VR will slowly trickle to mainstream market, says Oculus founder

Palmer Luckey predicts that VR will be a slow transition for the mainstream market.

3 minutes & 29 seconds read time

With its near-limitless potential, virtual reality remains one of the most exciting new tech innovations in recent memory--but Oculus Rift creator Palmer Luckey concedes that the transition to VR will be a very slow-going process.

VR will slowly trickle to mainstream market, says Oculus founder 1

Accessibility remains one of VR's principal hurdles, as higher-end hardware is required to generate the illusion of total immersion. Headsets like the Oculus Rift pretty much act like advanced peripherals with the computer shouldering the brunt of the workload, and most everyday consumers just aren't ready to shell out for a beefier rig--ontop of the HMD's cost.

"I mean the question is: how fast can virtual reality really take off? Right now, it requires a fairly significant investment in computing hardware, a pretty high-end PC," Oculus founder Palmer Luckey said in an interview with TrustedReviews. "Virtual reality is going to take a long time to become something that's truly mainstream."

Another roadblock is convincing everyday people they should buy into VR. Right now it's not easy to get a hands-on demo of the Oculus Rift or HTC Vive--sure you can buy the DK2 kits for $350, but that doesn't help when you want to test it out. Most people have heard about it and read about it but seeing and experiencing are two different things--and this disparity gap will take some time to fill.

"Plus, there's not a lot of people who have tried virtual reality. Whether or not they think it's great, or they think it's not good enough yet, many people just haven't even been able to make that judgment because they've never tried VR."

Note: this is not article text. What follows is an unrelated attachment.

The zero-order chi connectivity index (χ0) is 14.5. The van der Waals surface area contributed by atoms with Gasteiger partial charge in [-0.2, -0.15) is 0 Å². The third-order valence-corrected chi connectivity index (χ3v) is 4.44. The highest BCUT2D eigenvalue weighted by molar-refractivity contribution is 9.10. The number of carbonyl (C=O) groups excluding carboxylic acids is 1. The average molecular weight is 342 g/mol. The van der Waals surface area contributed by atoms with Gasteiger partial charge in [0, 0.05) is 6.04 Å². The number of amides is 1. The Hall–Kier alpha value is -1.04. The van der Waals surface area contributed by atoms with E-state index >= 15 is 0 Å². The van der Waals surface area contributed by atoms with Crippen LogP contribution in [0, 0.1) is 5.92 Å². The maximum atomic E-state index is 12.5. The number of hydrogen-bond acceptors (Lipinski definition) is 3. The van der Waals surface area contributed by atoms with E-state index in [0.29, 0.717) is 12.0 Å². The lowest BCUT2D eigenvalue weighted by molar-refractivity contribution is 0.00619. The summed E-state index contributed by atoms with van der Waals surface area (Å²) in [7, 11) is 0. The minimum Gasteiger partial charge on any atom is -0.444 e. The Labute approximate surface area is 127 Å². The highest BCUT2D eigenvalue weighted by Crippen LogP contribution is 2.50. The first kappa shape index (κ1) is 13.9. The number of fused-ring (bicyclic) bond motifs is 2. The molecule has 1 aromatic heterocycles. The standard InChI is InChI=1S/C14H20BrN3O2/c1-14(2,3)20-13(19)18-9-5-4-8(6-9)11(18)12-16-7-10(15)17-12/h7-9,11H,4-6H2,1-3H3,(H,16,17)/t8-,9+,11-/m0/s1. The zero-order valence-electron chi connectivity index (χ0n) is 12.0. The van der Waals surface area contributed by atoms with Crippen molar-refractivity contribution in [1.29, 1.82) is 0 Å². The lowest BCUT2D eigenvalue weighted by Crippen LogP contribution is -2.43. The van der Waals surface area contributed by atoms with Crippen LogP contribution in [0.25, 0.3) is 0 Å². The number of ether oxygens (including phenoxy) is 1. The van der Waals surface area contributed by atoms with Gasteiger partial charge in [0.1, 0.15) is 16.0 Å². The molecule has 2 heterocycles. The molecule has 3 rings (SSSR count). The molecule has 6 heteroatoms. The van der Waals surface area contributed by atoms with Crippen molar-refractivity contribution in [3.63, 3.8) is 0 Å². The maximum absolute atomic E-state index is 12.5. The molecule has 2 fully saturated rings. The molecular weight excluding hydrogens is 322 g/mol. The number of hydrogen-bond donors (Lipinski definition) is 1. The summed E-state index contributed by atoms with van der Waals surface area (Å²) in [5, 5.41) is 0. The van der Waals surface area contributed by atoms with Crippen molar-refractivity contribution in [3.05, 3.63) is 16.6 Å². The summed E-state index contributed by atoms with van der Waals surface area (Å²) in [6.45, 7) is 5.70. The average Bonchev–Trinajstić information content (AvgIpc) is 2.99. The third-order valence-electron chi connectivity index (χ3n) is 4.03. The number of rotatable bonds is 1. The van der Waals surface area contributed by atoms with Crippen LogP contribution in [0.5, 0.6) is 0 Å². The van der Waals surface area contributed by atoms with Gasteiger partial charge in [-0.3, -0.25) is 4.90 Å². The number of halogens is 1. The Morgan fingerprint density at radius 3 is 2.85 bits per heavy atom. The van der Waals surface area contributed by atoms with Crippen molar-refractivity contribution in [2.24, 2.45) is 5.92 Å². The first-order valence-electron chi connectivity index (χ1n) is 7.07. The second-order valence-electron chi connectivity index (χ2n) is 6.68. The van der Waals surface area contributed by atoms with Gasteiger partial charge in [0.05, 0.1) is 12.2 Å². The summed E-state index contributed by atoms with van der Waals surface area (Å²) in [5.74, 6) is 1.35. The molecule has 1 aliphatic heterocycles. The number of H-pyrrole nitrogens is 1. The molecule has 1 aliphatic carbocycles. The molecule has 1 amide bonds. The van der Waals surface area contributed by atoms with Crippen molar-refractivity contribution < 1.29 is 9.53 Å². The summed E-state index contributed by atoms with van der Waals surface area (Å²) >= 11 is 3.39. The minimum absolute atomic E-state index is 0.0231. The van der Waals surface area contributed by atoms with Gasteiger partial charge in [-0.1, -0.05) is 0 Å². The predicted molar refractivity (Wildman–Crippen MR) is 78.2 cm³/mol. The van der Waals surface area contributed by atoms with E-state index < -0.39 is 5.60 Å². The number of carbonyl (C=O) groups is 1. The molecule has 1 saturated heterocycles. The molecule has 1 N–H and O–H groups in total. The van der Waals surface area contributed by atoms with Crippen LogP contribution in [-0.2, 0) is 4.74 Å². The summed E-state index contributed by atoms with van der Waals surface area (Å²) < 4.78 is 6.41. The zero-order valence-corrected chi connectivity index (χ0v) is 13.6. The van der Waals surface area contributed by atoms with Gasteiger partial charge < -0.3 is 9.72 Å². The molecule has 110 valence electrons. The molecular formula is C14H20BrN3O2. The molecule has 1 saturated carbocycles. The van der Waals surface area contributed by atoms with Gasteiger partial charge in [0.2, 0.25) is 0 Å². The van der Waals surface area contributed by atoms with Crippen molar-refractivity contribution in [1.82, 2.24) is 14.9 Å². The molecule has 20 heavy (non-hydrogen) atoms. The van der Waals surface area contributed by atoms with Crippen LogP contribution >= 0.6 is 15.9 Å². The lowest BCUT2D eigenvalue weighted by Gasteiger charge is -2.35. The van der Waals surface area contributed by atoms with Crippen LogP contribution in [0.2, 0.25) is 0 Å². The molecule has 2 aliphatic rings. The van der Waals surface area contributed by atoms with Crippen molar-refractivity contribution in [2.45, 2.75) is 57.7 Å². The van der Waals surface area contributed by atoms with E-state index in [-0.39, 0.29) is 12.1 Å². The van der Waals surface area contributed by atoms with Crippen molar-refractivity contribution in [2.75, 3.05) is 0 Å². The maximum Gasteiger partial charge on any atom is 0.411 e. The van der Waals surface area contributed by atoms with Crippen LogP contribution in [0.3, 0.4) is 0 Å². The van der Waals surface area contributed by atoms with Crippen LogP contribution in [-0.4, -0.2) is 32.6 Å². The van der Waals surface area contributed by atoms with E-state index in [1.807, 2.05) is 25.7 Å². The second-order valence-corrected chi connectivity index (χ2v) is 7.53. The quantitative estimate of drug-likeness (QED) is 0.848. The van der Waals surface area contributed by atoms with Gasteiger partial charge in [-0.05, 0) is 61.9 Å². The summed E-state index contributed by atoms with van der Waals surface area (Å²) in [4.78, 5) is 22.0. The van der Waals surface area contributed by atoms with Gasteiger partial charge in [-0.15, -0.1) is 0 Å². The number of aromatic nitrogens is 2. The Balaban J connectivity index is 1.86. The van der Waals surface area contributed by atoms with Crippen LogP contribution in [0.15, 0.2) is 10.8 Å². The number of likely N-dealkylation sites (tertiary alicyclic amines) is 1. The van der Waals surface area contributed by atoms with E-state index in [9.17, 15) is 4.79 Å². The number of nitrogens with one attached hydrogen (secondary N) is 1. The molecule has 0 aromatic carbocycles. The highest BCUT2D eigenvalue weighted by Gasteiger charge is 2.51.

VR will slowly trickle to mainstream market, says Oculus founder 2

VR offers a tremendous boon to the world of gaming, and Luckey goes on to explain the natural synergy and how the video game industry has been inadvertently gearing itself up towards virtual reality for the past two decades. "In a way, what the games industry has been doing for the last 10 or 20 years is building the foundations for virtual reality. Games are going to drive virtual reality for the foreseeable future because they are the most natural fit for the technology."

Back in June Luckey expressed similar sentiments when he told Re/Code that for the first two years VR will be "primarily for gamers and enthusiasts" who aren't afraid of making investments in new high-grade hardware.

The future is bright for VR

While VR isn't going to change everyone's personal world overnight, the new facet of tech is instead all about the long-term game. Developers are flocking in droves to build experiences on the HTC Vive, Oculus Rift and Sony's PS4-ready Project Morpheus and firms are busily churning out sensory peripherals like the Manus VR glove and even the omnidirectional tradmill the Virtuix Omni.

As time goes by the market will become saturated with finalized HMD's, haptic gloves, controllers, sensors and tons of VR paraphanelia--not to mention next-gen hardware innovations like NVIDIA's new Pascal GPU line, stackable High-Memory Bandwidth VRAM and 4GHz DDR4 RAM to power them.

One of my personal favorites is Australia's Zero Latency VR arena which effectively puts you and a team of friends in a hectic FPS battle against zombies. Then we have the amazing MM One Trackmania project, which brings a whole new dimension to theme park interactions.

Derek joined the TweakTown team in 2015 and has since reviewed and played 1000s of hours of new games. Derek is absorbed with the intersection of technology and gaming, and is always looking forward to new advancements. With over six years in games journalism under his belt, Derek aims to further engage the gaming sector while taking a peek under the tech that powers it. He hopes to one day explore the stars in No Man's Sky with the magic of VR.

Newsletter Subscription

Related Tags